Although the UW is not doing all of these things currently, the UW-IT Accessibility Task Force engages in ongoing activities and makes recommendations regarding the enhancement of online resources, the promotion of accessible IT, and iteratively improves policies and procedures. UW is working to promote accessibility within a context of universal design, usability, and an inclusive culture. We are empowering users through Accessible Technology Services, which serves as a resource, catalyst, and community-builder to empower the infrastructure. 

Web Accessibility

Presenter: Terrill Thompson

When we’re creating digital content such as web pages or online documents, we may envision our typical user as an able-bodied person using a desktop computer. In reality, users utilize a wide variety of technologies to access the web including assistive technologies, mobile devices, and more; everyone has different levels of ability when it comes to seeing, hearing, or using a mouse or keyboard. Since the World Wide Web was invented, HTML has had alt tags and other accessibility features as one of its standards. WCAG 2.0 (Web Content Accessibility Guidelines, second version) aims to bring all web content up to an accessible level so that all users have equivalent access. WCAG 2.0 follows four main principles; information should be perceivable, operable, understandable, and robust. Each of these principles is defined by more specific guidelines, and those are further defined by specific success criteria, which are assigned Level A, AA, or AAA, with Level A success criteria including the most critical issues for accessibility. Level A success criteria are fairly easy to meet. In resolution agreements and legal settlements, the U.S. Department of Justice and the Department of Education OCR have identified WCAG 2.0 Level AA as a reasonable target to ensure websites are accessible.

A push for accessible tools and features will help make all web content more accessible. Using accessible themes in WordPress and Drupal is an easy way to spread accessibility across campus and utilize necessary accessibility features such as keyboard accessible drop-down menus and proper headings. ARIA (Accessible Rich Internet Applications) can be used to analyze accessibility, and it communicates the interface elements to users and designers. Canvas and similar learning management systems need to be made accessible and used accessibly; faculty need to learn about headings and alt text and the right questions to ask about accessibility.

For more information about web accessibility, check out these resources:

Document Accessibility

Presenter: Dan Comden

A document is written, printed, or electronic matter that provides information or evidence. Ignoring video and audio, which are two important but fundamentally different types of files, typical types of documents used on campus are Word, PDF, Plain Text and Rich Text, PowerPoint, and HTML. We need to ensure that all information given to students is accessible.

Evaluating over a hundred courses over a year at the UW, we observed over 5,000 documents used, and over 100,000 pages from those documents were shared through our LMS. Through all of these, the percentage of documents that were accessible was very low. On average, only about 11% of Word documents included headings, one of the most important structural accessibility features in Word. For PDFs, one of the most important features of accessibility is text selectibility so that text-to-speech software can make sense of the document. Most quarters, about 70% or more of the pdfs used were text-selectable. Yet, an average of only 26% of PDFs had bookmarks or tags and less than 8% had both bookmarks and tags.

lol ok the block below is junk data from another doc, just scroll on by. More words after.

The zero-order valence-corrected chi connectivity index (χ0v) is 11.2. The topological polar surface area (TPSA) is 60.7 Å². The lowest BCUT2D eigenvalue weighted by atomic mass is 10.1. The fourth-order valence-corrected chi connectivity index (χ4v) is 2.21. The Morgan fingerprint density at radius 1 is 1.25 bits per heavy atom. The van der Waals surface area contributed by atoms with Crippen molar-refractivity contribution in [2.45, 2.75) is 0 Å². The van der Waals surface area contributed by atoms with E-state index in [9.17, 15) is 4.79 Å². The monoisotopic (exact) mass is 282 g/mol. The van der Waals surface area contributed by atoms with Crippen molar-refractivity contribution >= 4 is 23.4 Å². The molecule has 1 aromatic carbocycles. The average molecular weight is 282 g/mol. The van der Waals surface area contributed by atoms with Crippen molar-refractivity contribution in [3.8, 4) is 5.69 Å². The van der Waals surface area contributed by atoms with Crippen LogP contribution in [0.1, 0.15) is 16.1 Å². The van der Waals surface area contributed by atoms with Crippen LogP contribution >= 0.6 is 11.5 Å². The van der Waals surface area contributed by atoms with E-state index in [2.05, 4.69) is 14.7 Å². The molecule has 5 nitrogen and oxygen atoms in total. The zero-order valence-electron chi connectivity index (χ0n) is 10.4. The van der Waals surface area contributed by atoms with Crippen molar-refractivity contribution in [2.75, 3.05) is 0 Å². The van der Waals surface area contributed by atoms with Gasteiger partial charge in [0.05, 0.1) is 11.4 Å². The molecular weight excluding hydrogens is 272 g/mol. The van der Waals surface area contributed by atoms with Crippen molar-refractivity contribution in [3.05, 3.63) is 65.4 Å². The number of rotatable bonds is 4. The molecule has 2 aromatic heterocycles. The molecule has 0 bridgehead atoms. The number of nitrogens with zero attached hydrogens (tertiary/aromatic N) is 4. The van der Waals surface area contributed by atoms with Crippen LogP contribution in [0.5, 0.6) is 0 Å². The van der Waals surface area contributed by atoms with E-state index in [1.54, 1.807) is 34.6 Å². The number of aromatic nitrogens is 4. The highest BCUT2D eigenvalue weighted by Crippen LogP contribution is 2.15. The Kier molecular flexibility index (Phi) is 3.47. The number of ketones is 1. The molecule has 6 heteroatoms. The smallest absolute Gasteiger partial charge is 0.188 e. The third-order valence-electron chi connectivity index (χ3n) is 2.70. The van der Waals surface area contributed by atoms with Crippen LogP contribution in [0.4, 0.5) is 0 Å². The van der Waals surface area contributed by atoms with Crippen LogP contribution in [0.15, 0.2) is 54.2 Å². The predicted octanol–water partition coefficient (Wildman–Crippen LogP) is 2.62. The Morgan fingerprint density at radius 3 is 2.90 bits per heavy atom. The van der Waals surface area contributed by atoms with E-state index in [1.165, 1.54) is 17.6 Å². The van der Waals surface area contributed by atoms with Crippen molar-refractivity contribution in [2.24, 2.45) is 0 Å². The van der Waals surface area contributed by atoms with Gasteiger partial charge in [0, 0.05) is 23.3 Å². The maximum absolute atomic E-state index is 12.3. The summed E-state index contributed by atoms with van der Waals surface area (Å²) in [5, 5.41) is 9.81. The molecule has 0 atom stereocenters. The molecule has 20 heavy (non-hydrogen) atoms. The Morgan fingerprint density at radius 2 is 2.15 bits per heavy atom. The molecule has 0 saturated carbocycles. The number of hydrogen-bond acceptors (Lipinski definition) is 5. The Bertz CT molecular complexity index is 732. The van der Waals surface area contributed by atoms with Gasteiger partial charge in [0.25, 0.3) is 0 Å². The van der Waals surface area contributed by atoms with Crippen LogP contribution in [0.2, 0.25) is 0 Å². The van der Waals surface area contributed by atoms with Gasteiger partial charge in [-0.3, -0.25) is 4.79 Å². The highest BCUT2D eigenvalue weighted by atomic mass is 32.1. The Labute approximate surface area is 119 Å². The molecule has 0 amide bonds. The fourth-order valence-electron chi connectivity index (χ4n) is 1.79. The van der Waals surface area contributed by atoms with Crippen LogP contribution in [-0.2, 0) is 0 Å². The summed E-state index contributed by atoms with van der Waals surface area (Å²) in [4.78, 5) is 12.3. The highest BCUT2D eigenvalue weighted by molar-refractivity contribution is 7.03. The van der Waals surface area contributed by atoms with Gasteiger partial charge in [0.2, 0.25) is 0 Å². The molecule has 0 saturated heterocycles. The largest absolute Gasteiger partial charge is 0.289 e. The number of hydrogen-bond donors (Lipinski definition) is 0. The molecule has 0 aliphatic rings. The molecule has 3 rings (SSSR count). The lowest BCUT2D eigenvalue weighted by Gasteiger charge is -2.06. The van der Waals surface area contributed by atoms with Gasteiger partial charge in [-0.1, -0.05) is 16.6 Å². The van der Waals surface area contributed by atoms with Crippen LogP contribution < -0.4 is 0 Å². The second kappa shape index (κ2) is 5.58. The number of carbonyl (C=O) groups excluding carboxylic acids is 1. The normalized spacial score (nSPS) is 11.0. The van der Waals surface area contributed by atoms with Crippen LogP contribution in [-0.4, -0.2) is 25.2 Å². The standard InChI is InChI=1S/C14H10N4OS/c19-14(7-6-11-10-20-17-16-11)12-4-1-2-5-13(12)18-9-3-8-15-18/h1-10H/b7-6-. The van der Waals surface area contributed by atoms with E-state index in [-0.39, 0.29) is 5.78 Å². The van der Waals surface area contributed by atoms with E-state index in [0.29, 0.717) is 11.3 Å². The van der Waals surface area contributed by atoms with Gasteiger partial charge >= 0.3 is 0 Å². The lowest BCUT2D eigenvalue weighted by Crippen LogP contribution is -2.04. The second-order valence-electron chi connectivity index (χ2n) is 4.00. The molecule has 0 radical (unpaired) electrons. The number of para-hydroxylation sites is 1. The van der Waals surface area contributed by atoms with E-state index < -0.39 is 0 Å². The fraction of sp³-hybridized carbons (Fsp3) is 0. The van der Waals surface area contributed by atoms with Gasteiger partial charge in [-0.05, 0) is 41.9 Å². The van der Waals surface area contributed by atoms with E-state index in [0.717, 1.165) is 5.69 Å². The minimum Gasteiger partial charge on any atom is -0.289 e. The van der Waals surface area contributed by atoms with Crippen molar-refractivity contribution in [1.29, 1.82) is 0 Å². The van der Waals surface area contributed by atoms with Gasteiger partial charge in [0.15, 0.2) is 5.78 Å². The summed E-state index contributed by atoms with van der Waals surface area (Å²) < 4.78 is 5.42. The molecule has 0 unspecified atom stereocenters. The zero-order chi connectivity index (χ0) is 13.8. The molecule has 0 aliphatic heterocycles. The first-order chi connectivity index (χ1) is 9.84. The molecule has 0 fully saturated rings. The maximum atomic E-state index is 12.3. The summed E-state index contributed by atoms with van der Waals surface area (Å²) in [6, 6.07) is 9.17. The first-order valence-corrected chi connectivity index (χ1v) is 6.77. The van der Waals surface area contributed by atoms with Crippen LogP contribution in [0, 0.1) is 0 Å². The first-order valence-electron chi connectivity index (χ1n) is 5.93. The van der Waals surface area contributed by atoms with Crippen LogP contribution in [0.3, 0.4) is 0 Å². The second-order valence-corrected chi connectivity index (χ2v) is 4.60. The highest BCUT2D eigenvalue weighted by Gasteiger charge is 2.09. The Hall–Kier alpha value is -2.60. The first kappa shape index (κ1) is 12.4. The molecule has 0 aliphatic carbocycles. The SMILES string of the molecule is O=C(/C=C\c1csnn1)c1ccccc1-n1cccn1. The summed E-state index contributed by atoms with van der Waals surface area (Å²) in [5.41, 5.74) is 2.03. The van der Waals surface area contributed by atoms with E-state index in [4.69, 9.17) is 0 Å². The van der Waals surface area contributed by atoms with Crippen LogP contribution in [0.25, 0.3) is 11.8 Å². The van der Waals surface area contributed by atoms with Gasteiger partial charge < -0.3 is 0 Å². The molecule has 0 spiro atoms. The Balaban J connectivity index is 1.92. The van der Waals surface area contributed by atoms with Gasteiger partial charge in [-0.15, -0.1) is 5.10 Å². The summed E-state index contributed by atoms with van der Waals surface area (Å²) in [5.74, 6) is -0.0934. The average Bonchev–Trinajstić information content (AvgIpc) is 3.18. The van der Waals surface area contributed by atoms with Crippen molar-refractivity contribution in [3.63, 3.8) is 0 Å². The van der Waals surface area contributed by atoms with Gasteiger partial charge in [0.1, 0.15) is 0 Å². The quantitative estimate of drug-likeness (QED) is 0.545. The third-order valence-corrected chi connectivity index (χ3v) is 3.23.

It is important to focus on headings, lists, alternative text for images, and the language choice for all documents. Headings provide easy navigation of the information for anyone approaching the text. Lists need to be labeled and are a good way to provide structured information to the reader. Alternative text for images allows someone who can’t access the image visually to get a description of the content within an image and allows image content to be searched. Selecting the language provides information to a speech synthesizer. When exporting your document to PDF, make sure you check for accessibility with Acrobat’s accessibility checker. Scanned PDFs can be a huge problem, as they are often just an image rather than text and lack the structure provided by tags. Inaccessible PDFs often need additional software to read, which delays delivery to students.

HTML will always be the most accessible way to convey information, followed by structured Word documents. How do we encourage faculty to use accessible documents? How do we train faculty to create them? These are ongoing questions. The following websites provide tools for making your website accessible:

Working with Vendors

Presenter: Hadi Rangin

UW-IT has been working with vendors for many years to encourage them to increase the accessibility of their products. These vendors include educational vendors such as Blackboard, Desire2Learn, Instructure, Moodle, Ebsco Publishing, Elsevier, Ex Libris, BB Collaborate, Qualtrics, Elucian, and many more. We have received very positive responses from companies, indicating that this sort of collaboration can result in positive changes.

We continue to strive to increase designers’ and developers’ knowledge of accessible design so products that they develop are accessible out of box. The goal is to be able to purchase a product with an accessible design rather than buy a product and address accessibility issues later. Unfortunately, accessibility is rarely included in IT design, implementation, and quality assurance; consequently, many products entering the market are either inaccessible or haven’t been tested for accessibility.